The report reads, “It is utterly mystifying to me why the IRS would seek to squelch the authority of the National Taxpayer Advocate to raise taxpayer rights and taxpayer burden issues to the senior IRS leadership in this way, and we certainly will not accede to attempts to constrain our advocacy efforts on behalf of our nation’s taxpayers.”
Here’s one concern cited in the report which mirrors a situation from my own personal experience: “The IRS’s increasing use of automated examination and other tax adjustment procedures which limit opportunities for taxpayers to interact directly with an IRS employee and often do not provide the taxpayer rights protections traditionally associated with audits.”
I recently represented a taxpayer in an automated examination that took place in Memphis. The document request and letter came from a “Tax Examiner.” The phone number provided went to a call center in New York. I was never given the name or phone number of the auditor handling the examination. When I called the phone number listed on the document request, I was not allowed to connect with the person handling the case. My messages went unanswered until finally, after registering a complaint, I received a return phone call. When I was at lunch. No call back number was available although my assistant pressed for one. I never did speak to the auditor. I had a fax number, so I documented every move and faxed the auditor innumerable times.
The audit finally settled, but I was disconcerted and felt that I’d been given the short end of the stick because I had not been able to discuss certain important issues with the auditor directly. In my 30 years in business, this is a first. And it does not sit well with me.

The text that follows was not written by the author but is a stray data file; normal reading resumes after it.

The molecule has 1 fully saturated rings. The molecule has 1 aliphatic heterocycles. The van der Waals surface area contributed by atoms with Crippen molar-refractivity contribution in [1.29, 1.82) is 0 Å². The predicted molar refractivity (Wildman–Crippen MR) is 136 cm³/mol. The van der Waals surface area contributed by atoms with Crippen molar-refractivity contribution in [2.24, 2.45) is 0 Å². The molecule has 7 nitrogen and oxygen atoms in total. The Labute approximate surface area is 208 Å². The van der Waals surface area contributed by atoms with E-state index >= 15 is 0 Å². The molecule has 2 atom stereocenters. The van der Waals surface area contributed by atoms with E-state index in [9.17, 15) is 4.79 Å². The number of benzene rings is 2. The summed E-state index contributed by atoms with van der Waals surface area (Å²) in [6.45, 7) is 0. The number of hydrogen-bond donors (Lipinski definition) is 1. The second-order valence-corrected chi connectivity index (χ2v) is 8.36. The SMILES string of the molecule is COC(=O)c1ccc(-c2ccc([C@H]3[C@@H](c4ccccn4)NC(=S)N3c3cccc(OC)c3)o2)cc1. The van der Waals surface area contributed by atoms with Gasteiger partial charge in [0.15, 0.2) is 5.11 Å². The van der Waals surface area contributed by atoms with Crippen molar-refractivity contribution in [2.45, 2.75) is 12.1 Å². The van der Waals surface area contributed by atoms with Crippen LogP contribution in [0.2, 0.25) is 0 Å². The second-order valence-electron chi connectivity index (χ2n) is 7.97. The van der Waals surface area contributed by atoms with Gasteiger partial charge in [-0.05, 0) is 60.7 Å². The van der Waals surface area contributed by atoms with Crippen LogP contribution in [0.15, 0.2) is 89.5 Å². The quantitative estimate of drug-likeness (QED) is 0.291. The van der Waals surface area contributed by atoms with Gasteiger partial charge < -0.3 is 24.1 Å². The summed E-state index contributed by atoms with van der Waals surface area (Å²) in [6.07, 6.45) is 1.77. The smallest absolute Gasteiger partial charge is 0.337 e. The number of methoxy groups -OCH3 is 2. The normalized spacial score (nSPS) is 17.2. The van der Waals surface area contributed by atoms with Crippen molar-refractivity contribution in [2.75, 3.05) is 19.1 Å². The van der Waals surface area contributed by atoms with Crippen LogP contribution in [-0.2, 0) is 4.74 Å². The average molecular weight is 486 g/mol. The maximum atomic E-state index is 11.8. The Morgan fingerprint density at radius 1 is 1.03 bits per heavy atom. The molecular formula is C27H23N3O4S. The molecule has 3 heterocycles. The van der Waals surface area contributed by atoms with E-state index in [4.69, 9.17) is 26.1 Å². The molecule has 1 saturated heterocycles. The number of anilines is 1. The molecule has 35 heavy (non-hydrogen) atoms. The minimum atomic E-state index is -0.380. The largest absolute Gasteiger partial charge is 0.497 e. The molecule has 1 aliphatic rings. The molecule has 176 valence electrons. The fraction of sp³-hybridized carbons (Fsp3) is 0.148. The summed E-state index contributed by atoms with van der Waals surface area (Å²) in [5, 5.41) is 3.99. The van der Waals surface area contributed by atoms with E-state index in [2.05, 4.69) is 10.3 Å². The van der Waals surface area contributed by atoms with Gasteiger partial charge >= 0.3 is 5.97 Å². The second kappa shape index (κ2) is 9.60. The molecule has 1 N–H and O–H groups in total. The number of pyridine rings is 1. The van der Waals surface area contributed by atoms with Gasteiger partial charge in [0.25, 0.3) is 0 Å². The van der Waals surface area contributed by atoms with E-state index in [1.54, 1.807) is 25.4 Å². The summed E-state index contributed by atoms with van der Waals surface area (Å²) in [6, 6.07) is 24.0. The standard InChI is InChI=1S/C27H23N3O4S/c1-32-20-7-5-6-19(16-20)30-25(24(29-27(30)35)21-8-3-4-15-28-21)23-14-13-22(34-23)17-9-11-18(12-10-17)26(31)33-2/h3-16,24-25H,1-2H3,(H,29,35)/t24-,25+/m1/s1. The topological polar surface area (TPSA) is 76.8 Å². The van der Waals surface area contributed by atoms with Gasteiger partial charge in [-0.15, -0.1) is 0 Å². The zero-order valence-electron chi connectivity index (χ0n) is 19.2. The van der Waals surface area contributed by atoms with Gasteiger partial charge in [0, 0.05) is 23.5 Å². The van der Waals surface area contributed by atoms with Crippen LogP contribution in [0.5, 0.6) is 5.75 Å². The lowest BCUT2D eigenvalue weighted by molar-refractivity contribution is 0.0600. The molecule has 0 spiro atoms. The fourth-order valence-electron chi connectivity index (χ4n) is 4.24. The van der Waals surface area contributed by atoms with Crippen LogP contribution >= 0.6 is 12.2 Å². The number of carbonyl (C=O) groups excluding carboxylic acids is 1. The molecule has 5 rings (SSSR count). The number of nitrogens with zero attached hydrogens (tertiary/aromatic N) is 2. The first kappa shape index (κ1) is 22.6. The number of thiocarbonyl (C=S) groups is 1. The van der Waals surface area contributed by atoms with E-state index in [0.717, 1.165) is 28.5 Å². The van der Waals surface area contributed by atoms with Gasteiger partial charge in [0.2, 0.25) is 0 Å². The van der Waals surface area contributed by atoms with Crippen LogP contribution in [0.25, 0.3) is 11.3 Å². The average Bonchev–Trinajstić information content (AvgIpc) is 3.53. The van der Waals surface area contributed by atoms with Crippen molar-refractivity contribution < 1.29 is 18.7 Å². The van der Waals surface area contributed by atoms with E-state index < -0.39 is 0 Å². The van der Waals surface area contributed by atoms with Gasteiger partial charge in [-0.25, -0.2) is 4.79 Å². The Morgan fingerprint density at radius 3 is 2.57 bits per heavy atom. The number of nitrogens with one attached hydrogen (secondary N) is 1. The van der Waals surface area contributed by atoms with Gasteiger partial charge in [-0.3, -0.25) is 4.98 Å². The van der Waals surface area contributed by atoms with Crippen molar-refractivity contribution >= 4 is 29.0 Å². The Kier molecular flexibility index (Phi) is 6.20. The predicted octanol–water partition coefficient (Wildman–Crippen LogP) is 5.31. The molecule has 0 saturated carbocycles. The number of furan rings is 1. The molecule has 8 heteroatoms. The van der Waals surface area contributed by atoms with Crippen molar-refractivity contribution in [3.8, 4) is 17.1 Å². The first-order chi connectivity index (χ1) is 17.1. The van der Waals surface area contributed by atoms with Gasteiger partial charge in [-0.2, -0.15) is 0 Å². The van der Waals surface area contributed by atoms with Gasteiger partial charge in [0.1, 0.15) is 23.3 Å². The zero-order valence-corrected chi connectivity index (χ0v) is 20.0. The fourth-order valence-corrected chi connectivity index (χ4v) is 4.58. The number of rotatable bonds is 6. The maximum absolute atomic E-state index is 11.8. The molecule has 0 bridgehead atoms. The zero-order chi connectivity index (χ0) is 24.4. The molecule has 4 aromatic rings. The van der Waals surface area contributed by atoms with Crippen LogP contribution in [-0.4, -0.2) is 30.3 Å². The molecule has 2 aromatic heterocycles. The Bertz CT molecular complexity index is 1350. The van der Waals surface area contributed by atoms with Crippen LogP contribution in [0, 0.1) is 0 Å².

The Taxpayer Advocate Service is also concerned about the IRS’s crackdown on persons with offshore accounts. Many of these folks are not engaged in tax evasion but the financial penalties for making honest mistakes are severe.
If you wish to speak to a taxpayer advocate about unresolved tax issues, you may contact them 1.877-777-4778 or go to www.taypayeradvocate.irs.gov
Bonnie Lee is an Enrolled Agent admitted to practice and representing taxpayers in all fifty states at all levels within the Internal Revenue Service. She is the owner of Taxpertise in Sonoma, CA and the author of Entrepreneur Press book, “Taxpertise, The Complete Book of Dirty Little Secrets and Hidden Deductions for Small Business that the IRS Doesn't Want You to Know.” Follow Bonnie Lee on Twitter at BLTaxpertise and at Facebook.
Bonnie Lee is an enrolled agent admitted to practice and representing taxpayers in all 50 states at all levels within the Internal Revenue Service. She is the owner of Taxpertise in Sonoma, Calif., and the author of Entrepreneur Press book, “Taxpertise, The Complete Book of Dirty Little Secrets and Hidden Deductions for Small Business that the IRS Doesn't Want You to Know.” Her new e-book Taxpertise for the Creative Mind Murder, Mayem, Romance, Comedy and Tax Tips for Artists of all Kinds is available at all major booksellers. Follow Bonnie Lee on Twitter and on Facebook.